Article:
Untitled, S.446 (Hanging,
Seven Lobed Single-Layer Continuous Form),
Looped brass wire
78 x 14 x 14 inches
Ruth Asawa’s parents immigrated from Japan at the turn of the century and operated a farm in California, where Asawa worked as a child. During World War II the Asawas were sent with thousands of other Japanese American families to internment camps. Asawa first practiced art and design during high school while interned in Arkansas. She later enrolled in Black Mountain College, studying with Josef Albers and experimenting with wire sculpture. After a trip to Mexico in 1947, Asawa applied techniques of Mexican basket makers to her interest in sculpture, resulting in a series of hanging mobiles constructed of thin, yet durable metal wires that she considered three-dimensional drawings.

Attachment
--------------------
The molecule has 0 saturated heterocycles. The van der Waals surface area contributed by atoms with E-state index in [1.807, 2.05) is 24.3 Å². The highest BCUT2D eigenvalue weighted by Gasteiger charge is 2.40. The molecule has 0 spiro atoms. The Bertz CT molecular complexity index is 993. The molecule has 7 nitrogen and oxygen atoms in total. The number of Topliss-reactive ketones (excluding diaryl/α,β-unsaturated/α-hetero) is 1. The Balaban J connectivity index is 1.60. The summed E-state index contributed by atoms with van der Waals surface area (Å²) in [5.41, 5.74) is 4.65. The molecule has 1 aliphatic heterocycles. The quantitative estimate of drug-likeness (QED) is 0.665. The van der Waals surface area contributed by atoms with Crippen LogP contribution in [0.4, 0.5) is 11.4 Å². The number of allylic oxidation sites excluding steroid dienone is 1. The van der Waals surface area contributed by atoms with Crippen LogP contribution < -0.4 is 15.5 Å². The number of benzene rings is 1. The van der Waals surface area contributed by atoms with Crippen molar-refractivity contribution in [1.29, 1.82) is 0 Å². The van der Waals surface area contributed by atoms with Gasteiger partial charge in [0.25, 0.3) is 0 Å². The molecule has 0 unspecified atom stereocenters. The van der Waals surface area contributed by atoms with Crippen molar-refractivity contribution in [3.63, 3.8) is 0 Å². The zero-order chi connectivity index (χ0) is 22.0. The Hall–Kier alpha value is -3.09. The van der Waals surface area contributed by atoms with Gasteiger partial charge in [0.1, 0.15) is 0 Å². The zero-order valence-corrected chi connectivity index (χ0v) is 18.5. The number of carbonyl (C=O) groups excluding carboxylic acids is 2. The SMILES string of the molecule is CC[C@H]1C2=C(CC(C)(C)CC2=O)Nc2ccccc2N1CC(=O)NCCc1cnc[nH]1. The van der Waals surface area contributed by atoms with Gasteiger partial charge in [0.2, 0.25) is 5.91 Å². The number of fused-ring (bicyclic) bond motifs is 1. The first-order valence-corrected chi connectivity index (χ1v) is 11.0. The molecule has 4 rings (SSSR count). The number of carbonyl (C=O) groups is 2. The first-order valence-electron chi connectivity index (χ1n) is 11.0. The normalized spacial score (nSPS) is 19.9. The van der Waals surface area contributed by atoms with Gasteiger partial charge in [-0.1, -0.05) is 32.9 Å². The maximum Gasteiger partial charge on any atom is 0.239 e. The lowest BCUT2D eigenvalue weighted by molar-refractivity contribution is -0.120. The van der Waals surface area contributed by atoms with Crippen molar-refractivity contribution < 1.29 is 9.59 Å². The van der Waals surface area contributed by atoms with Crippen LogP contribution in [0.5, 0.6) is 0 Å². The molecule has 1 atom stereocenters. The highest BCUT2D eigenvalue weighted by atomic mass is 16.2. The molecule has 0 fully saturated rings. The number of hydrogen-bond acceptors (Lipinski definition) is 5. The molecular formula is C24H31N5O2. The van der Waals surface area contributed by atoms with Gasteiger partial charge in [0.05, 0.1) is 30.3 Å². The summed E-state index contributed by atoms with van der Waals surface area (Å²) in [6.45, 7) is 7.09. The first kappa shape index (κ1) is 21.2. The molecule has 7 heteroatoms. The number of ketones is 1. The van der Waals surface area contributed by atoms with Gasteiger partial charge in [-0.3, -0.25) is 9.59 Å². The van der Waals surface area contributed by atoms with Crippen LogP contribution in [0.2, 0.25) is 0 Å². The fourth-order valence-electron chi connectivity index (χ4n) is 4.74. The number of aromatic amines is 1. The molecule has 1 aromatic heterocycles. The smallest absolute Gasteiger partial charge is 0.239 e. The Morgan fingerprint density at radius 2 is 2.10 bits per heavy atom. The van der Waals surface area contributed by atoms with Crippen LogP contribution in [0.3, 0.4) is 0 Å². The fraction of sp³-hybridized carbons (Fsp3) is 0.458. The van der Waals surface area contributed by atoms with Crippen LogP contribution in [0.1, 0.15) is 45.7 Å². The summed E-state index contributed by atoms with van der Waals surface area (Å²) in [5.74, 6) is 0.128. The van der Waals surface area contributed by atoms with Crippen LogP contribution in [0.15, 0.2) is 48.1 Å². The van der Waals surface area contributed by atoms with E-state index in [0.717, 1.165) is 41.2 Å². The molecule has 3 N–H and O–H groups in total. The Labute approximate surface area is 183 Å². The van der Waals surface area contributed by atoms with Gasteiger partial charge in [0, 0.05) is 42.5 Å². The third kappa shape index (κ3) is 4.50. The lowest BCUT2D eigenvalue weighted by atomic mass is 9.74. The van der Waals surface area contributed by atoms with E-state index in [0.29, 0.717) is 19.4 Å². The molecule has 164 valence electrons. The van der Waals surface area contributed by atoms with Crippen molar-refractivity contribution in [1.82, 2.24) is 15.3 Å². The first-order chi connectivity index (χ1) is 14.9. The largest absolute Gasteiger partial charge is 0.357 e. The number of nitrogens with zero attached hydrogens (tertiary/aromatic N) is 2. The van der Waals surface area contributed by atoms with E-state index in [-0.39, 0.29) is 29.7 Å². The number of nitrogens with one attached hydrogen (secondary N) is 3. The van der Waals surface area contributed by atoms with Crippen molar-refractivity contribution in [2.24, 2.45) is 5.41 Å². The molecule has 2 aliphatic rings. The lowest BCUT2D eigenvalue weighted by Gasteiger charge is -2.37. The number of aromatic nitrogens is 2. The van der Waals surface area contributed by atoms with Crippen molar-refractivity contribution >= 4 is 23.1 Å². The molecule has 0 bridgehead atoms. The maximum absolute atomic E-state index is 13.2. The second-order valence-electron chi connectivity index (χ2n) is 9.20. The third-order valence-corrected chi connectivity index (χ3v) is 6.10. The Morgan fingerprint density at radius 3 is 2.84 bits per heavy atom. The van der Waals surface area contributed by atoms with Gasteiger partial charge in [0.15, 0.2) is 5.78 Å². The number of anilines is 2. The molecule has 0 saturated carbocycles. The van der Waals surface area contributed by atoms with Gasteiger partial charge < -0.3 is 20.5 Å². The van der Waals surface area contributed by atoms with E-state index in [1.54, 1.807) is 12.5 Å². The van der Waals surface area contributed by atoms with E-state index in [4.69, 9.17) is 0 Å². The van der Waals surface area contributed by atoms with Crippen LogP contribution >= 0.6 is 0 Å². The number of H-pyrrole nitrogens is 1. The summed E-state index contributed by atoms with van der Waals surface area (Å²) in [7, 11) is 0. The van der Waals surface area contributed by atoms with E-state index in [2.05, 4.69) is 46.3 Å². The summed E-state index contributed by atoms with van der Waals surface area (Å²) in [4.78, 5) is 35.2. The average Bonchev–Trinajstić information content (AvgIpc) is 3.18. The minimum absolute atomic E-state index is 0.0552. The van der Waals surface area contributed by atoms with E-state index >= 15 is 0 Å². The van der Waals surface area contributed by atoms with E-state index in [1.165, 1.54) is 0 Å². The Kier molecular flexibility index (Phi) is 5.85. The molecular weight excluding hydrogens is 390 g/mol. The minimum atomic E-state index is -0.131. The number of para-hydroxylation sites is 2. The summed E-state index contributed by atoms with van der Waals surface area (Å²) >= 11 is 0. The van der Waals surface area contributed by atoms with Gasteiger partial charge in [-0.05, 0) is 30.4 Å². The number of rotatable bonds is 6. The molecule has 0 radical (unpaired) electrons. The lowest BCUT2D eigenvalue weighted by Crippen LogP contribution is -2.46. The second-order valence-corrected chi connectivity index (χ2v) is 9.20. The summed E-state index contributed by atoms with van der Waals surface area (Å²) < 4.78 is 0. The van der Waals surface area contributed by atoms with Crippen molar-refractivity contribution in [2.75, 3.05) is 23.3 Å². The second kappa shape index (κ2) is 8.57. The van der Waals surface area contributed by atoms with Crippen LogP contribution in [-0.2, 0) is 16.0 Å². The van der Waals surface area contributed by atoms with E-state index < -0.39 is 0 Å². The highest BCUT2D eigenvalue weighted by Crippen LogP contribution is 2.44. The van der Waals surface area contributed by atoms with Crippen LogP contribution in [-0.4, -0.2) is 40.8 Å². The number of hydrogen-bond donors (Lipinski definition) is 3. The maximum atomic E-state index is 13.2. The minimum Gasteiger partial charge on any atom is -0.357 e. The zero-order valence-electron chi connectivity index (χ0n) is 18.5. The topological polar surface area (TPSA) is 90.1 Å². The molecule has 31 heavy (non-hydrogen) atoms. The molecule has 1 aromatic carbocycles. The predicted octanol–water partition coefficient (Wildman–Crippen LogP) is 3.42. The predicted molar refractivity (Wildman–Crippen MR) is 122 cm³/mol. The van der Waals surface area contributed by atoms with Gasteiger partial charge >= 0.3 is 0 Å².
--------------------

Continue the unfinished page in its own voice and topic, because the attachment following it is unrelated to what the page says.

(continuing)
Untitled, S. 446 is an exceptional example of Asawa’s hanging orbs. Its hollow, transparent shape challenges traditional ideas of sculpture as a solid mass: light permeates the looped wires and transforms the space surrounding the object. Its undulating and irregular shapes varies in appearance according to the viewer’s position. Asawa’s spiritually arresting sculptures were widely celebrated during her career; she received her first solo show in New York in 1954 and was later included in the Whitney Museum’s annual exhibitions.